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Public Petitions Process Review

Part of the debate – in the Scottish Parliament on 19th January 2016.

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Photo of David Torrance David Torrance Scottish National Party

I am pleased to close the debate on behalf of the committee. The importance of the petitions process is accepted across the chamber. It is a core part of meeting our founding principles, and interest in our process extends across the world. A willingness to learn from our experience of the operation of the process will keep that process at the forefront of good practice. The insights that we gain through reviewing the system will ensure that we do not lose sight of the wider picture and the value of the process to the public in Scotland.

The Public Petitions Committee is unique in the Parliament in terms of the variety of subjects that it considers and because those subjects are determined by members of the public. The reasons for petitions being brought forward are similarly varied. What each petition and petitioner have in common is an interest in the design or delivery of public services in Scotland.

Petitions can stem from the most tragic of circumstances. People are willing to come forward with sometimes deeply personal stories and a commitment to ensure that others do not face the same difficulties that they have faced. We must have an equal commitment to hearing those stories and carrying out the scrutiny that can help to find solutions.

Petitioners who were interviewed for the review’s research were asked for their view of the purpose of the petitions process. One petitioner, Beth Morrison, said that she thought it was

“To give the ordinary person a voice … to me this has given me, my child, and the other families that I represent, a voice, a legitimate voice, because it’s out there in the Parliament, it’s out there, it’s public information. It’s given me an outlet, and, hopefully, it will bring about real change.”

The research notes that

“as long as people are treated fairly, or perceive that they have been treated fairly, the more trust they will have for political institutions, such as the Scottish Parliament, and the more willing they will be to accept political decisions, including those of the Committee.”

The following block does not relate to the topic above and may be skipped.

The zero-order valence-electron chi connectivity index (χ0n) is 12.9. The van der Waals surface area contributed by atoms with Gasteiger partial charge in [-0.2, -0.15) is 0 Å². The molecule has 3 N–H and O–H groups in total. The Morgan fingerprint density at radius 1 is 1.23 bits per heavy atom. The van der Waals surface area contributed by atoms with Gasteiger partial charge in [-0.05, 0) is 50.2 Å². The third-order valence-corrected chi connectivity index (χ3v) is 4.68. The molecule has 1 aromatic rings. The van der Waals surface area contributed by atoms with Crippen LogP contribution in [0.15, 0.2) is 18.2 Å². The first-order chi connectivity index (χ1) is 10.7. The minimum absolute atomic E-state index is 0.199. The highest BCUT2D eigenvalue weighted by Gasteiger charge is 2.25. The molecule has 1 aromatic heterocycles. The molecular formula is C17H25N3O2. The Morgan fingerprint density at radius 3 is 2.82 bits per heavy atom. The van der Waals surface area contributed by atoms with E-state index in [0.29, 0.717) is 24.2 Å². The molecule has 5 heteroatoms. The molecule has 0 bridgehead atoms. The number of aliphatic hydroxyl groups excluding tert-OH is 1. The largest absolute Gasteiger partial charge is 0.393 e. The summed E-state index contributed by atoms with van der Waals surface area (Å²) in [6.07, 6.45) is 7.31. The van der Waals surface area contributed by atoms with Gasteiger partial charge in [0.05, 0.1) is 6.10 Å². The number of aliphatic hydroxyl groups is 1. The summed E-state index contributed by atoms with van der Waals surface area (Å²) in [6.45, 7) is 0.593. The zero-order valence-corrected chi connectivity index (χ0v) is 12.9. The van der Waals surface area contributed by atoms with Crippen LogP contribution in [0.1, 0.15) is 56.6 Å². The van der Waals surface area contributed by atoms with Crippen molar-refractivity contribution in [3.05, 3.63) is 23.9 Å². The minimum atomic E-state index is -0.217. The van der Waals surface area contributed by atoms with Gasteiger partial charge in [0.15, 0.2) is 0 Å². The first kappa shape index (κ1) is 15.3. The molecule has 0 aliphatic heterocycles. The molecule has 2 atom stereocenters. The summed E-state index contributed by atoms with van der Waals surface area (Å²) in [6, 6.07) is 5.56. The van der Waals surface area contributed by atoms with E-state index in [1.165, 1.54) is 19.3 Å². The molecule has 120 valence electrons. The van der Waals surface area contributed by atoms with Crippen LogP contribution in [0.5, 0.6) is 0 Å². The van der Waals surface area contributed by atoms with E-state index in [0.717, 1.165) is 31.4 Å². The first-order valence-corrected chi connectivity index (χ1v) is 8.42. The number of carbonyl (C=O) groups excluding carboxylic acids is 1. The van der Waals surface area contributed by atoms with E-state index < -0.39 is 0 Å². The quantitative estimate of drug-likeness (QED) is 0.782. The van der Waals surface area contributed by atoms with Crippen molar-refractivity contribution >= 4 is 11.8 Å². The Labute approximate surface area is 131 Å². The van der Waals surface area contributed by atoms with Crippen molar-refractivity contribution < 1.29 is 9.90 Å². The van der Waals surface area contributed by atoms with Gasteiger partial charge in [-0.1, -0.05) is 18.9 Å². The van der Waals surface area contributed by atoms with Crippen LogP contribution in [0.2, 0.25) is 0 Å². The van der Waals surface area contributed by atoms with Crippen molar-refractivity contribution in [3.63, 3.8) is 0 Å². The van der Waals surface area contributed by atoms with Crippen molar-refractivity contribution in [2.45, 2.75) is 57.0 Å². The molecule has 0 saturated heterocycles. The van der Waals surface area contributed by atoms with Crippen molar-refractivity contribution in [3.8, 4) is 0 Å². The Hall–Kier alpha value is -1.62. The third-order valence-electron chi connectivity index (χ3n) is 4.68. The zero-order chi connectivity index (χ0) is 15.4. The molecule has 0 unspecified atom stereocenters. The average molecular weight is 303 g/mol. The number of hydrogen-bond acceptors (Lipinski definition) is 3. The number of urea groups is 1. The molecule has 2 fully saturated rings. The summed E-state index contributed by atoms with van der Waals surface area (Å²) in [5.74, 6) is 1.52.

It is important to recognise that point, because the petitions process cannot guarantee the outcomes that petitioners may desire, and it would be misleading to suggest otherwise. What we can guarantee is that every petition that is lodged will be given consideration by the Parliament, petitioners’ views will be taken into account at every stage of consideration and petitioners will be informed of progress throughout the process.

The report recognises the areas where we can do more. Actions that can be taken include better promotion of the process so that people know that it is there for them to use and that the Parliament will listen when they do.

Looking to the future, the collection and use of high-quality data will help us to maintain a robust process, demonstrate fairness and know that all voices are being heard. There is a range of options for doing that and our successor committee will have to adopt and test new practices. If the experience and knowledge that we have gained in this session can be shared and used, I am confident that we will have an even stronger process in the years to come.

Speaking for the current committee, I am grateful to members for their contributions to the debate and glad that they have taken the opportunity to debate and discuss the matter in a meaningful way, to enable us to take forward their recommendations into the next session of Parliament.